Fitch Mountain residents say goodbye to Del Rio dam
Sometime around 1936, according to the Healdsburg Museum’s Summer 2008 “Russian River Recorder,” Fitch Mountain residents banded together to create the Del Rio dam.
Seventy-eight years later, heavy equipment gathered at the river’s edge to make it all go away. After years of squabbling by a variety of agencies about how best to approach the favored waterhole of many, the dam’s foundation was removed.
“I’ve been hearing and watching the work with sadness,” said Diana Stratton. “I remember the years that it was in and going to sleep at night listening to the spillway soothe me to sleep with the gentle sound of water…and during the day, hearing children laughing and playing in the pooled water.
“It’s even sadder this year, with the lowest water level I have ever seen in my 45 years of living on the river,” she continued sadly. “Farewell old friend.”
Penelope La Montagne, another longtime Fitch Mountain resident and former Healdsburg Literary Laureate who has penned many poems and songs about the river, echoed those sentiments.
“A sad farewell. The dam at Del Rio is being demolished,” she wrote on Facebook. “Come on out and pay your respects to a wonderful piece of Americana going away.”
The dam’s boards were installed every summer and removed every fall, while the foundation was permanent. The swimming lagoon created behind the dam attracted hundreds of people bent on river recreation. It was a rite of passage for kids to swim out to the pontoon-floated raft that moored in the middle.
Russian Riverkeeper Don McEnhill, also a Fitch Mountain resident, has many happy memories of his time growing up on the river and at Del Rio dam.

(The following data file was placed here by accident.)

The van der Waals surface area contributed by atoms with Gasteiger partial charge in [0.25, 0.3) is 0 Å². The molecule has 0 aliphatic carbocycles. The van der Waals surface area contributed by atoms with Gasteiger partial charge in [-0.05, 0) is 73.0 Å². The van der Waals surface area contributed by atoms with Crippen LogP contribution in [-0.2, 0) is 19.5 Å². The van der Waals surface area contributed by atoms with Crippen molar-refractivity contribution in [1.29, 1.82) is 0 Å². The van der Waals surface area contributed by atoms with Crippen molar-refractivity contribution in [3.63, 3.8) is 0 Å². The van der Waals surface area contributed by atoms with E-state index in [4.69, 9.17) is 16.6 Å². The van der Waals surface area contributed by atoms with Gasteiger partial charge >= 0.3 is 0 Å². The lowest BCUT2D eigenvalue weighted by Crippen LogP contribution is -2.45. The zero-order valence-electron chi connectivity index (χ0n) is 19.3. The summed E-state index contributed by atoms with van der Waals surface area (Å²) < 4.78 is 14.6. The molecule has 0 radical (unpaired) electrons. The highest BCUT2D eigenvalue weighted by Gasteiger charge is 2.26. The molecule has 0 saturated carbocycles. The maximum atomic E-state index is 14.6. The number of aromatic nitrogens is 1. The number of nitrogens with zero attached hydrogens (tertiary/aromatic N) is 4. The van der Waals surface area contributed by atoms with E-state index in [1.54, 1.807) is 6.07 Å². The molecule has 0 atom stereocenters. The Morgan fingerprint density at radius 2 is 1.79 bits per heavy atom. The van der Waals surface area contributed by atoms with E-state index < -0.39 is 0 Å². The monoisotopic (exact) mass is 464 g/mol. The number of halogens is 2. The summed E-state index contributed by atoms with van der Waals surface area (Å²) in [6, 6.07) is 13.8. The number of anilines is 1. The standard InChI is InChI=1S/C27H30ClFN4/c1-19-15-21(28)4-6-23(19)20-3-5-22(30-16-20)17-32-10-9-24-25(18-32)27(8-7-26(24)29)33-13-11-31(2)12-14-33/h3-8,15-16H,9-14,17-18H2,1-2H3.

“Growing up spending my summers on Fitch Mountain, the old Del Rio dam was a big attraction, even just watching the water flow over the spillway,” said McEnhill. “As I grew up — and away from my parents’ watchful eyes — the dam became a place to take risks playing on the spillway.
“Even when we visited our cabin in the winter, we’d walk down to the dam, because that was the center of the universe on Fitch Mountain,” he continued.
He admitted to “equal measures of nostalgia and the sense that all things change over time,” and that seeing new growth in willows and cottonwoods make it “more like a natural river.”
The wooden planks haven’t been installed on the dam since at least 2005, and they were also disallowed in 2002 and 2003, due to the listing of salmon and steelhead on the federal Endangered Species List.
“My kids never had the chance to play on or around the dam, like I did,” said McEnhill. “But they seem to enjoy the river as much as I ever did.
“Despite the demise of the Del Rio dam, the river is still the center of the universe on Fitch Mountain,” he continued. “I hope that never changes.”